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How long are you?
Old 04-22-2007, 12:37 PM   #1 (permalink)
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That is, when shooting full lenght (such as Cherry's latest maxim girl photos), what lenght do you normally use? I know this is a vague question. I know it will depend on the background and what you want to do with it. And the are practical concerns too. In some cases you can't use a long lens because of some obstruction, like a wall or something. I did a cheesey test this morning taking three shots at a pair of trees with brushy woods in the background. I shot at 100, 135, and 200mm @ f/2.8. Then, my battery played out. But, the longest shot had the best blur or bokeh. and compression, as expected. But I was deliberately trying to blur the bg. So, I guess, do you select a lenght based on the compression you wish to obtain? Is there any one who uses anything longer than 200mm?
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Re: How long are you?
Old 04-22-2007, 12:47 PM   #2 (permalink)
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When I'm outdoors, I shoot as long as I can whenever I can, either 70-200 or sometimes 300.
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Re: How long are you?
Old 04-22-2007, 01:24 PM   #3 (permalink)
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Outdoors I have used everything from a 50mm to a 200mm to do full length, all on an APS-C sensor (1.5X crop).
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Re: How long are you?
Old 04-22-2007, 02:18 PM   #4 (permalink)
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I'm with John, outdoors I often shoot long when possible for glamour, especially beach. Indoors, you don't always have that potential. But really it comes down to a combination of factors for me. For the shots you referenced, I wanted to shot the background, but I still wanted compression on the girl so I split the difference. Not to mention, there was only so much room for me to back up!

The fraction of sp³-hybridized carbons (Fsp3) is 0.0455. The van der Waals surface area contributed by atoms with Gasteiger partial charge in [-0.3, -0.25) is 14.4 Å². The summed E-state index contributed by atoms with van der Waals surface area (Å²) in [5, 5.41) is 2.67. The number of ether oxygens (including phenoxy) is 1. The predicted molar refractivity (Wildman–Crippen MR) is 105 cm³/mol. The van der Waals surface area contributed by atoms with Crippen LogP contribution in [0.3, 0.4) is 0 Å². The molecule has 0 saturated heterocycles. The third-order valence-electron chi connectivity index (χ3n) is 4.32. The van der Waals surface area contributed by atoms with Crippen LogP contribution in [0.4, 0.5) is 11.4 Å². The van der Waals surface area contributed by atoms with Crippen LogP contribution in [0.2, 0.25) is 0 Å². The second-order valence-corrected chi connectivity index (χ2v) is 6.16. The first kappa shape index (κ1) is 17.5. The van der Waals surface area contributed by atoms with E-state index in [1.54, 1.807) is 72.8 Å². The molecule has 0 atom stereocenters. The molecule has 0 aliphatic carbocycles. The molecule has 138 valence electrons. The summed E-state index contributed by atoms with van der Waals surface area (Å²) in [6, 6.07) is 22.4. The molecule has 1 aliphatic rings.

But, having said that RobArtLyn really has it right. I think if you (not YOU specifically, the general all of us you) try to find absolutes, you'll short change yourself. It's like asking an artist which brush to use or what color to paint with, they all have their place. That's one of the nice things about working with primes, which I greatly prefer. I seem to learn the lens better when I have to adjust myself rather than it. It seems more organic to me somehow.
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Re: How long are you?
Old 04-28-2007, 08:07 PM   #5 (permalink)
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My general rule is this: the shortest long lens I can get away with that will give me separation of background without making the model look like a flat piece of cardboard.

When I used 35mm that used to be, for me, anywhere from 85mm to 135mm telephoto lens, and selecting the appropriate lens based on actual working distance.
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Re: How long are you?
Old 04-30-2007, 03:22 PM   #6 (permalink)
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Canon 300mm 2.8 will give you the sharp image on the subject and the background soft. Any thing less is just that less. That being said sometimes indoors I use a 200mm 2.8 because I can not get back far enough.
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Re: How long are you?
Old 04-30-2007, 05:28 PM   #7 (permalink)
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For me my favorite lens when there is space is a 150mm lens on Olympus camera which equals 300mm on 35mm body. I love the effect, here is a sample:

Click for larger version
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Re: How long are you?
Old 04-30-2007, 09:29 PM   #8 (permalink)
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I too like the longer telephotos; like 105mm to 300mm.